Microsoft Announces Windows 7 Neelie Kroes Edition
Despite all its threats and protestations, Microsoft has finally capitulated to the European Commission’s demand that it bundle rival Web browsers along with Internet Explorer in Windows 7.
“Microsoft has proposed a consumer ballot screen as a solution to the pending antitrust case,” the Commission said in a press release. “The proposal recognizes the principle that consumers should be given a free and effective choice of Web browser, and sets out a means–the ballot screen–by which Microsoft believes that can be achieved.”
Microsoft (MSFT), for its part, described the move as “a big step forward in addressing a decade of legal issues and would be good news for European consumers and our partners in the industry.”
Below, the EC’s statement in full.
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Brussels, 24th July 2009
Antitrust: Commission welcomes new Microsoft proposals on Microsoft Internet Explorer and Interoperability
The European Commission can confirm that Microsoft has proposed a consumer ballot screen as a solution to the pending antitrust case about the tying of Microsoft Internet Explorer web browser with Windows. This followed extensive discussions with the Commission which centred on a remedy outlined in the January 2009 Statement of Objections (see MEMO/09/15) whereby consumers would be shown a “ballot screen” from which they could–if they wished–easily install competing web browsers, set one of those browsers as a default, and disable Internet Explorer. Under the proposal, Windows 7 would include Internet Explorer, but the proposal recognises the principle that consumers should be given a free and effective choice of web browser, and sets out a means–the ballot screen–by which Microsoft believes that can be achieved. In addition OEMs would be able to install competing web browsers, set those as default and disable Internet Explorer should they so wish. The Commission welcomes this proposal, and will now investigate its practical effectiveness in terms of ensuring genuine consumer choice.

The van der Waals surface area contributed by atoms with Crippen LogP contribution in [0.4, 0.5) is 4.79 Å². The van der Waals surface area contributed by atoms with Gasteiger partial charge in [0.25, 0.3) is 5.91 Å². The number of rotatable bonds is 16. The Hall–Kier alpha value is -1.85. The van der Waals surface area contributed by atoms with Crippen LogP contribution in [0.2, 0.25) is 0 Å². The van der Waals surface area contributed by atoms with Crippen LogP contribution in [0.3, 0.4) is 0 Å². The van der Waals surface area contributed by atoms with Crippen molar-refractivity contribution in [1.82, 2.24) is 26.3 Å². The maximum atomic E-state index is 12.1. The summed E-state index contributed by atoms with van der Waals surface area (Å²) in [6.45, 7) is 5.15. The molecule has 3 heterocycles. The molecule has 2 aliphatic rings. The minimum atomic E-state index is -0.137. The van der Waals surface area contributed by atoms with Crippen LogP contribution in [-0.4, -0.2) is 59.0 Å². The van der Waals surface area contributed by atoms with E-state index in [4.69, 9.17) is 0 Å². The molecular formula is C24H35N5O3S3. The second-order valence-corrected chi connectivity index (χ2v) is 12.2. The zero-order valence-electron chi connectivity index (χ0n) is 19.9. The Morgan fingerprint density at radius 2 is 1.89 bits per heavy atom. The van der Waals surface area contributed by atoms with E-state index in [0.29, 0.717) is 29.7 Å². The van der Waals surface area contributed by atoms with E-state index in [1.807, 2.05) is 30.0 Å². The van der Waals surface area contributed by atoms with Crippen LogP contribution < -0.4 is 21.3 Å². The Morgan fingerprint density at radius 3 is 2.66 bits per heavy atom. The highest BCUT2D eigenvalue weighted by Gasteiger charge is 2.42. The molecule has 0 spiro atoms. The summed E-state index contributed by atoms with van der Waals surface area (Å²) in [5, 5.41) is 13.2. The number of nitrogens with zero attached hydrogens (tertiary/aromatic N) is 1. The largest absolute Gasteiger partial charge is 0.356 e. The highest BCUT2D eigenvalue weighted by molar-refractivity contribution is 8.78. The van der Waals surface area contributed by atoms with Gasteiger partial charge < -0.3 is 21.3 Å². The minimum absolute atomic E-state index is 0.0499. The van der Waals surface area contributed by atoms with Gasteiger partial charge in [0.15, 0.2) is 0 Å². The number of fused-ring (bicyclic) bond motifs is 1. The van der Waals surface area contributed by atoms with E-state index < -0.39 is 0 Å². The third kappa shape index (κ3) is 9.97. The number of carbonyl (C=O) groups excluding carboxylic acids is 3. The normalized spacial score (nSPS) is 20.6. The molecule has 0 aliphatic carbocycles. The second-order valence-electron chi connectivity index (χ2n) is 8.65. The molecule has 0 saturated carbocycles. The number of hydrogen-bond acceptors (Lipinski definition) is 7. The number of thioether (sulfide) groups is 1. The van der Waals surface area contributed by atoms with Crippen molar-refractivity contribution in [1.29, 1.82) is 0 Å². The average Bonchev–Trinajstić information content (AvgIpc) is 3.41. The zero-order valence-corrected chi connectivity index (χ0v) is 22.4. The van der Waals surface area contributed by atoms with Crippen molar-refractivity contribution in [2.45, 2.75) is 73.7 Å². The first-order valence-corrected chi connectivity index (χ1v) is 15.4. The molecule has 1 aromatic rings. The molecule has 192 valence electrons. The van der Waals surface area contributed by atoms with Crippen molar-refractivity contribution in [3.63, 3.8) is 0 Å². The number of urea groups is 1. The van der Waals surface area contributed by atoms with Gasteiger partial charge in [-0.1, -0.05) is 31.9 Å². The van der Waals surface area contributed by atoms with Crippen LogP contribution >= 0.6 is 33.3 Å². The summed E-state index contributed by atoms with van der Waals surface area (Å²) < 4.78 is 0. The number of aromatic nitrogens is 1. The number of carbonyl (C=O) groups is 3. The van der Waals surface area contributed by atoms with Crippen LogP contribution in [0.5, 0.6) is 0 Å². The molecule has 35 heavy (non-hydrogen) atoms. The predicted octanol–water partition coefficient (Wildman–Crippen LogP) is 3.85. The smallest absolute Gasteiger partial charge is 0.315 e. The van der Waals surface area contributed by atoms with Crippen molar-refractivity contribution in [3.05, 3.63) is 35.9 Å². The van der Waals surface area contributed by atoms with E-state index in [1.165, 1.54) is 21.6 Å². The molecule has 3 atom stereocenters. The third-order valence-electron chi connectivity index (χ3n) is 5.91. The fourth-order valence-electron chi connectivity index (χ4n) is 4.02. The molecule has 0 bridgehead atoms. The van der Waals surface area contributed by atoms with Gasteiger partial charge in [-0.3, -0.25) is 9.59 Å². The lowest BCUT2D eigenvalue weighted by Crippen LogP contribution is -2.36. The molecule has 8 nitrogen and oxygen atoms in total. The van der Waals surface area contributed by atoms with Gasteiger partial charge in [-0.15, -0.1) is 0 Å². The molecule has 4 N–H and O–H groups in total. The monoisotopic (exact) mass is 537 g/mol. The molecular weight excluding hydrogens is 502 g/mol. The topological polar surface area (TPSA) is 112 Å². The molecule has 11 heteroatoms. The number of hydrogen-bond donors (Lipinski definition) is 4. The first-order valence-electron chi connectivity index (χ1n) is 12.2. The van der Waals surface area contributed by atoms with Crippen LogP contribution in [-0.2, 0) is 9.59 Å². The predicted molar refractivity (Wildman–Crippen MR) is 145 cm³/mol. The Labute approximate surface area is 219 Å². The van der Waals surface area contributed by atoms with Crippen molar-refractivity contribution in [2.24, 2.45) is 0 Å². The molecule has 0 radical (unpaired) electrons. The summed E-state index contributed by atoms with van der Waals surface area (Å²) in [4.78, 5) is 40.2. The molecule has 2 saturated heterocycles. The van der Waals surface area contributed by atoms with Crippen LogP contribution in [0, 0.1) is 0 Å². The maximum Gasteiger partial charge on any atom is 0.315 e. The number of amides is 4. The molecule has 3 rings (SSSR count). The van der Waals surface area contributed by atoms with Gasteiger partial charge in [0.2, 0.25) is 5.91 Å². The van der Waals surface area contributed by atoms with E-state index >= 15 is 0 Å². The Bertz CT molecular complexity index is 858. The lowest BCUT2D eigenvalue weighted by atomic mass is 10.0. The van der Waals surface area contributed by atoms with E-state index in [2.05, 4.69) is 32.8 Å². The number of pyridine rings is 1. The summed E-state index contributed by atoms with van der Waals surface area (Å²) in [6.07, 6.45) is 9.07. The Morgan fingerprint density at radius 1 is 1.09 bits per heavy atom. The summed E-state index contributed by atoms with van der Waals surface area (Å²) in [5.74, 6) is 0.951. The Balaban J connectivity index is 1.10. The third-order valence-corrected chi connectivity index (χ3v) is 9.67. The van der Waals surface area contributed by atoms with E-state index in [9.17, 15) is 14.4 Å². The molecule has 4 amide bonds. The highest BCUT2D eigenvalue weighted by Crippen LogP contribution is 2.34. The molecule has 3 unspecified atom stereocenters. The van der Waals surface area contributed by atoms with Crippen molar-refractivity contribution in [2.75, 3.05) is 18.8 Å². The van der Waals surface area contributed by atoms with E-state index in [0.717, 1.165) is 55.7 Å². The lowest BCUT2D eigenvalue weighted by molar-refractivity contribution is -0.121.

As the Commission indicated in June (see MEMO/09/272 ), the Commission was concerned that, should Microsoft’s conduct prove to have been abusive, Microsoft’s intention to separate Internet Explorer from Windows, without measures such as a ballot screen, would not necessarily have achieved greater consumer choice in practice and would not have been an effective remedy.
Microsoft has also made proposals in relation to disclosures of interoperability information that would improve the interoperability between third party products and Windows and Windows Server. Again, these proposals require further investigation before the Commission reaches any conclusion as to the next steps.
Microsoft’s proposals will be published in full on its website.
The Commission has no further comment at this stage.